Thursday, January 14, 2010

we need higher fares, not service cuts for ride on

Catching A Bus, Wayne at Dixon
Thirty-one Ride On bus routes, including thirteen routes serving East County neighborhoods from Takoma Park to Olney, could see reduced service or be eliminated altogether under cuts proposed by Montgomery County Executive Ike Leggett. The changes would close the county's $70 million budget gap by $2 million, but it would also eliminate a million of the thirty million annual trips taken each year using Ride On.

The full list of cuts (PDF!) include five Ride On routes in East County which would be cut completely. Four routes would stop running on weekends, including two Metrobus lines operated by Ride On, the L8 (Connecticut Avenue Line) and Z2 (Colesville-Ashton Line). Two routes, the 7 (Wheaton-Kensington) and 22 (Silver Spring-Hillandale) would lose some weekday service. Routes 15 & 17 (Silver Spring-Langley Park) and 34 (Aspen Hill-Friendship Heights) would run less often in the evenings.

At Rebuilding Place in the Urban Space, planning consultant Richard Layman points out that the $2 million saved by reducing Ride On service could be made up by increasing fares by ten cents. It's easy to say that this would be unfair to working people - after all, that's exactly what they say about tolls on the InterCounty Connector. But if you don't want to pay to drive on the ICC, you can take another road. Transit users who don't or can't drive have no other alternative.

Going to the West Coast revealed to me just how cheap bus fares are in this area. Like Metrobus, Ride-On costs $1.35 to ride, or $1.25 with a SmarTrip card. In San Francisco and Portland, it's $2.00. In Seattle, a variable fare structure means you could pay up to $2.75 to ride the bus at rush hour. Like most public transit systems, none of these cities' buses pay for themselves, but they make it clear that people willingly accept higher fares. If a small increase in bus fares means keeping the service we've got, then by all means it should be implemented.

Bus Stop, Good Hope Road
A bus stop on Good Hope Road for Route 39, which would not be cut.

On the other hand, why should we continue paying for routes with anemically low ridership? The five routes being eliminated are either redundant or serve areas where there are few people. Route 3 (Silver Spring-Takoma) loops around Downtown Silver Spring, blocks from any major attractions. Not surprisingly, it carries just eight people each hour.

Route 33 (Glenmont-Bethesda) avoids major roads like University and Connecticut in favor of a slow, winding trip down neighborhood streets. Route 21 (Silver Spring-Briggs Chaney) was created in 2006 to make up for Metrobus routes that were either cut or changed, but the indirect route that resulted attracts few riders.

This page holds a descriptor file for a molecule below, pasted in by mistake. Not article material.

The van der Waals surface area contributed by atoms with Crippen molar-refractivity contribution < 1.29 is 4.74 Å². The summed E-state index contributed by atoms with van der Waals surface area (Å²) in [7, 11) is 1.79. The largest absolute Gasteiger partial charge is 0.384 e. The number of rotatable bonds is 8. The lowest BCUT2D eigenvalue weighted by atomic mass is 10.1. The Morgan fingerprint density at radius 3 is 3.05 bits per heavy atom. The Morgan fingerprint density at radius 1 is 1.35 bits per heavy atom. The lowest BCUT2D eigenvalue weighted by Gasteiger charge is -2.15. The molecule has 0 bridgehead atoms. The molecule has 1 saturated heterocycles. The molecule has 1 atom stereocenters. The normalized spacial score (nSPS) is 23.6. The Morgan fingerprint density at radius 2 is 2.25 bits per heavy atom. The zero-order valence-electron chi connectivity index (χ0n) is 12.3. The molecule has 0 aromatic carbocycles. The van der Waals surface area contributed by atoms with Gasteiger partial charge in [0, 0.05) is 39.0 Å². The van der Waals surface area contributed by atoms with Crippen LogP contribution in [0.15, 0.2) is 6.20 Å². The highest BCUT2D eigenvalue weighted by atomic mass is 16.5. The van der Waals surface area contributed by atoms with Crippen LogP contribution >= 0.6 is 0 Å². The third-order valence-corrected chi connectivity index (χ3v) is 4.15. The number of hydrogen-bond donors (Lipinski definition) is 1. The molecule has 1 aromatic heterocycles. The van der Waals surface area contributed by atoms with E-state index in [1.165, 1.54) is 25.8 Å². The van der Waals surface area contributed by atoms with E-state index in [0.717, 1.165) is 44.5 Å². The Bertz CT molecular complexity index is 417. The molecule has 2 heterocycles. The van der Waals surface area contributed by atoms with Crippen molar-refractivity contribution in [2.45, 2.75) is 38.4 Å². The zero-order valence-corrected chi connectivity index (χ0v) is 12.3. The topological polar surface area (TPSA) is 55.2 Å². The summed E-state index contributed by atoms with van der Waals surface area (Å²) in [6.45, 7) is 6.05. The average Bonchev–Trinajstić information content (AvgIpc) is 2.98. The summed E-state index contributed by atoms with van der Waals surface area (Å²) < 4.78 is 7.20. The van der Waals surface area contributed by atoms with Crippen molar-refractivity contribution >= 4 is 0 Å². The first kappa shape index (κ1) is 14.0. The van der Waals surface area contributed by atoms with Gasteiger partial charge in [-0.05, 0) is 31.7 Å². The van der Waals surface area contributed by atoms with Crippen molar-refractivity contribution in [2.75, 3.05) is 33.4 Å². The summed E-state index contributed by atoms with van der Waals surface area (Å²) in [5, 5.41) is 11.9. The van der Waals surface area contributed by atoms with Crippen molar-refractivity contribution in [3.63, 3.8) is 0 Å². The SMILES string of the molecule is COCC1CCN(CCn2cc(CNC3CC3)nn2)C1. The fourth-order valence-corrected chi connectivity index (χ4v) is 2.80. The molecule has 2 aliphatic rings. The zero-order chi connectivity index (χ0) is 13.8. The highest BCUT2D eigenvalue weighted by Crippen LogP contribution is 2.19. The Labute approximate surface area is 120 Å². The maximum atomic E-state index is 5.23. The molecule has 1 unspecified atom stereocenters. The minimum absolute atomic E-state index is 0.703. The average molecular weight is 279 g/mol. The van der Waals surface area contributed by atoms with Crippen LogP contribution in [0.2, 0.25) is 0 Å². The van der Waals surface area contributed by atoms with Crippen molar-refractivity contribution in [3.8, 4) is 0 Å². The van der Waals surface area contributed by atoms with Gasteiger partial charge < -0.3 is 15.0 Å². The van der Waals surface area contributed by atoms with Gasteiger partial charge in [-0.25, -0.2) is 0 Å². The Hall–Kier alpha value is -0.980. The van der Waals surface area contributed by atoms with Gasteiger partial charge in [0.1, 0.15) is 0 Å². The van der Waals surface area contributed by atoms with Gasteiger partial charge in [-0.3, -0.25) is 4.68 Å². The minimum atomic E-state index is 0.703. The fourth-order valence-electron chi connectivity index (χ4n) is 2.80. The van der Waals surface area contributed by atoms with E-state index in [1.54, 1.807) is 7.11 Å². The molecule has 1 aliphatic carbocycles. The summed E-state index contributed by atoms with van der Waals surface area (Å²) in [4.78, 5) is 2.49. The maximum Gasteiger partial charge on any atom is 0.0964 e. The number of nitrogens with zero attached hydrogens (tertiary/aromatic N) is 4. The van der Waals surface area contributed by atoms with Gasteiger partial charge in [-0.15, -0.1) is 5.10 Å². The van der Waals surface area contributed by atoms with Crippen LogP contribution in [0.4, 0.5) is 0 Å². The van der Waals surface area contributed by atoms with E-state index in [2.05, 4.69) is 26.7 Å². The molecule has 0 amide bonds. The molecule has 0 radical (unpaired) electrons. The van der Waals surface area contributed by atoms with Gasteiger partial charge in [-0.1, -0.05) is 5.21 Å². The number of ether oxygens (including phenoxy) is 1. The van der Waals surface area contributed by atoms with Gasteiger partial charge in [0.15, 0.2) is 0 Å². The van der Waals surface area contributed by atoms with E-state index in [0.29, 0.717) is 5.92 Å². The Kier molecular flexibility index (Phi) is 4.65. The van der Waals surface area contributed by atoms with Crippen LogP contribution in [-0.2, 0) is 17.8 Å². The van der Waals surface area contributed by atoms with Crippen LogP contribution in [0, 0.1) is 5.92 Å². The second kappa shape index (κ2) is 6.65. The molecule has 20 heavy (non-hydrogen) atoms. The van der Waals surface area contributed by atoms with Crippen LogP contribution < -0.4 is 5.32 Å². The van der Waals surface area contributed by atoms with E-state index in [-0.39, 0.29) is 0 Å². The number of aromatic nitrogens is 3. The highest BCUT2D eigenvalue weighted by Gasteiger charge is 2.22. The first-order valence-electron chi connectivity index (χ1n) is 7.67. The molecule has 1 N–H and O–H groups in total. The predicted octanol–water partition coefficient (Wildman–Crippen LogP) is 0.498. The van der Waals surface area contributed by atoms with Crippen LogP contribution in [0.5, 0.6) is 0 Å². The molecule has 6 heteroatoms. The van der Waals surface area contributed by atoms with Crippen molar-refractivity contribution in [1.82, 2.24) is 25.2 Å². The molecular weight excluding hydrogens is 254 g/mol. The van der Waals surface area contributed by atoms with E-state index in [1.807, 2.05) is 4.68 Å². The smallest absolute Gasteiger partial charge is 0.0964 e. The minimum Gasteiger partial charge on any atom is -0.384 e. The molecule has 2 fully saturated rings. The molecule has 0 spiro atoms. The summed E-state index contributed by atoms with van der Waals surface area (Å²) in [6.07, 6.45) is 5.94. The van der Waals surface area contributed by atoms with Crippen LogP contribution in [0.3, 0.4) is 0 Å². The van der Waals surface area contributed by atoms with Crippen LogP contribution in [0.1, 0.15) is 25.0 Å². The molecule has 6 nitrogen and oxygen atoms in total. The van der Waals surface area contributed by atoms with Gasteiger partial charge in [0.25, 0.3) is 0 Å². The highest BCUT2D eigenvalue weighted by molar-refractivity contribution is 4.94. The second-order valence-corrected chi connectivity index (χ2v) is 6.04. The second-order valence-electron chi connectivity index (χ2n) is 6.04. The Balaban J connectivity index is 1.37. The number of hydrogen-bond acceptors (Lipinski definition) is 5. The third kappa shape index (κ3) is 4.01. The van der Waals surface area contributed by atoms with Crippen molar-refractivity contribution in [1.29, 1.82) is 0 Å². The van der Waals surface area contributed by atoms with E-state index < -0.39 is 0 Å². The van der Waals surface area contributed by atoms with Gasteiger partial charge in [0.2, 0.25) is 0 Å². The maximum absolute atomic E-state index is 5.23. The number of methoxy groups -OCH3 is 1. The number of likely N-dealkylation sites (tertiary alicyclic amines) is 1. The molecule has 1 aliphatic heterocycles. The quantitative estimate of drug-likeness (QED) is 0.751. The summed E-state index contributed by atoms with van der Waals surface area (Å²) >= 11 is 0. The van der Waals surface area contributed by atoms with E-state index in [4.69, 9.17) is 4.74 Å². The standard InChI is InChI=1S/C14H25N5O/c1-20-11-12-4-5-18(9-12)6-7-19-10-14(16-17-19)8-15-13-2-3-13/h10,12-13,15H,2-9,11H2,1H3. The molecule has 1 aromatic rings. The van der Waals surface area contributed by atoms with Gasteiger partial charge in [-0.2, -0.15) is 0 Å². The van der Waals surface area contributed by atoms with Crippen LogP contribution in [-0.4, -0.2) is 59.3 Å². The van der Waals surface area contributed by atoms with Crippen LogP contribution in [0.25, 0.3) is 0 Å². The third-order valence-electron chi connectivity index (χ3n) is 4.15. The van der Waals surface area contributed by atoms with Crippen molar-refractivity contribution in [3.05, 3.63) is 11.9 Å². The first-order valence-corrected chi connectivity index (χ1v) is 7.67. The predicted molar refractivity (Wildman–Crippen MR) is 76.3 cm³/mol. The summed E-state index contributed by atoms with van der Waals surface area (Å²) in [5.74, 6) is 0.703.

Route 31 (Wheaton-Glenmont) wraps around Wheaton Regional Park. Route 53 (Shady Grove-Glenmont) ambles through parks and farmland outside of Olney. Kathy Jentz, editor of Washington Gardener magazine, has written about the importance of bringing transit to nature, but farms and parks aren't good at drumming up riders.

Rather than saving $2 million by cutting underperforming lines, we should redirect the money toward creating more efficient service. And if that's not enough to put buses in places where people can and will use them, we should increase bus fares as well. Paying more to ride the bus can be a financial hardship - but if people can't get to work, how do we expect them to cough up any money at all?

5 comments:

WashingtonGardener said...

In these economic times, I'd argue we need NEITHER higher fares NOR any service cuts. What we do need is a smarter redistribution of our transit budget that comes from all over our taxes.

Sligo said...

One thing worth mentioning is that buses are free in downtown Seattle during the day.

Dan Reed said...

They are, but the fareless area is pretty small. You might argue that those free fares make the rest of the system more expensive, but I don't know.

Thomas Hardman said...

People in Haiti are dying by the thousands and you're politicking for higher bus-fares in Montgomery.

Wow. Way to show you care. Clearly higher bus-fares aren't going to make people use their cars less... especially when routes are cut and there's no alternative.

How many bus routes are running in Haiti, Dan?

Why not write about them?

Kathryn said...

Ridership on the Ride-On system would increase (thereby generate more money) if a) the routes were better advertised to get people out of their cars and b) if they arrived at bus stops within 5minutes of their scheduled time.